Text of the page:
Jerick McKinnon settling into role as 49ers featured back
After four seasons as mostly a backup in Minnesota, McKinnon was one of San Francisco's big-ticket additions in free agency this offseason and took some time to learn coach Kyle Shanahan's complex new offense.
''When I first got here, I was lost. I was really lost,'' McKinnon said. ''My head was spinning. It's different protections I have to learn, different concepts I have to learn and basically I have to take my whole way of thinking for four years and switch it up to a new one. I guess it's complex when you're new to it, but once you start studying it, you get it. I'm starting to get it.''
McKinnon has shown just that early in training camp. He broke a long run around the left side on the team's first 11-on-11 drill of the summer and also has made several catches out of the backfield.
Those skills are why the 49ers gave the career backup a $30 million, four-year contract this offseason. McKinnon will get paid $12 million in 2018. Only Todd Gurley and Saquon Barkley have signed contracts that will pay them more this season, according to spotrac.com.
But McKinnon feels no added pressure because of the high price tag.
''I've had the same mindset I've had since my rookie year, which is coming in and working,'' he said. ''A lot of guys get contracts and some of them get content. For me, it's about staying the same and continuing to work and showing my teammates how I work and what I bring to the table and pushing everybody around me.''
McKinnon spent four years in Minnesota after being drafted in the third round in 2014 out of Georgia Southern. He has rushed for 1,918 yards with an average of 4.0 yards per carry, has 142 catches for 984 yards, and has scored 12 touchdowns.
McKinnon had his most productive season last year, when he ran for a career-high 570 yards while setting personal bests with 51 catches for 421 yards.
McKinnon replaces Carlos Hyde, who left as a free agent for Cleveland.
McKinnon has more speed and is a better receiving threat than Hyde and should fit well into Shanahan's offense. But Shanahan said McKinnon's strengths start as a runner.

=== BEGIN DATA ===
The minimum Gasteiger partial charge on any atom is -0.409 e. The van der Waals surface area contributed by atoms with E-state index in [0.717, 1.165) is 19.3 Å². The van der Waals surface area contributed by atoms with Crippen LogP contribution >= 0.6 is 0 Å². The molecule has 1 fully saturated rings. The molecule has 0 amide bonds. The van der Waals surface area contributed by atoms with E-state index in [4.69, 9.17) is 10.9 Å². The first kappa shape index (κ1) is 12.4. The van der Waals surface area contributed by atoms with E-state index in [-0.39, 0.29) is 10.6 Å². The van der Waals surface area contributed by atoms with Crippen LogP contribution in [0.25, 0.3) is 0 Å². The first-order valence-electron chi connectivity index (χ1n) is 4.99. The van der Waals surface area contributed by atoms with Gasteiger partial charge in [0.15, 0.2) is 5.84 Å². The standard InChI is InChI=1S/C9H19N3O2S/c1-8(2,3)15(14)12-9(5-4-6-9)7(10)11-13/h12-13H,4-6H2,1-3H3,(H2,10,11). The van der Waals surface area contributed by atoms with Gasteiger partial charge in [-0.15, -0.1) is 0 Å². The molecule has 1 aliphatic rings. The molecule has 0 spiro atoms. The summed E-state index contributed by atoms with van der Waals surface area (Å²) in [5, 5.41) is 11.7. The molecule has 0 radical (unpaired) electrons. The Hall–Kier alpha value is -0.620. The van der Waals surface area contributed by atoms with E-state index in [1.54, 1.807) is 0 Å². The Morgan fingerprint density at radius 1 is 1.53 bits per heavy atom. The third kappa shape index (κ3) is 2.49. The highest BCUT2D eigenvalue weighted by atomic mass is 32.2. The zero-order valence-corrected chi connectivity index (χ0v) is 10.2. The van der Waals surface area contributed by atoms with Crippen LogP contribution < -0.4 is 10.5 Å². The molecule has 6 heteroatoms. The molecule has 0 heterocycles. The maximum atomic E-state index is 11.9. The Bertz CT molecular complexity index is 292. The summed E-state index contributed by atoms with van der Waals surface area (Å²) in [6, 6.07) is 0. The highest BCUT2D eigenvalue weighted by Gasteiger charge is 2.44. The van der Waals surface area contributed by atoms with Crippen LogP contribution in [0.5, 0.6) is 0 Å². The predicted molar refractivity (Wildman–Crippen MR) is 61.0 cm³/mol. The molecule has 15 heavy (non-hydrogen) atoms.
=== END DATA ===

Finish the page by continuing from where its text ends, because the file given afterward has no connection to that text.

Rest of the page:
''You have to be a good running back to truly get the effects of being good in the pass game because if you're only good in the pass game, then they can just treat you as a receiver and it's different,'' he said. ''So, it starts with being a running back and we really like him as a running back. We studied every run he had in Minnesota. I think he fits in the type of runs we do very well. He's got the speed. He's got the cutting ability and he's got the toughness to run through arm tackles. Then the pass game is the huge bonus. He is a matchup issue. He's very good in his routes. ... Just versatility-wise, he's going to help us a lot.''
Having a running back who is a threat in the passing game is a crucial part of Shanahan's offense. The Niners ranked third in the NFL last year with 113 receptions out of the backfield, up from just 67 the previous year under Chip Kelly.
While Hyde had a team-high 59 catches last season, he wasn't particularly productive. He averaged just 5.9 yards on those catches and turned only 28.8 percent of them into first downs.
Those numbers are significantly below McKinnon's 8.3 yards per catch and 39.2 percent first downs as his skills make him a better option in the passing game.
''Jerick is a unique talent,'' quarterback Jimmy Garoppolo said. ''He can do things out of the backfield. You can line him up in the slot. ... He can do so many different things that it's hard for a defense. What do you put on him? A linebacker, a safety, a corner? It's a pick your poison type of thing so it makes my job a whole lot easier.''
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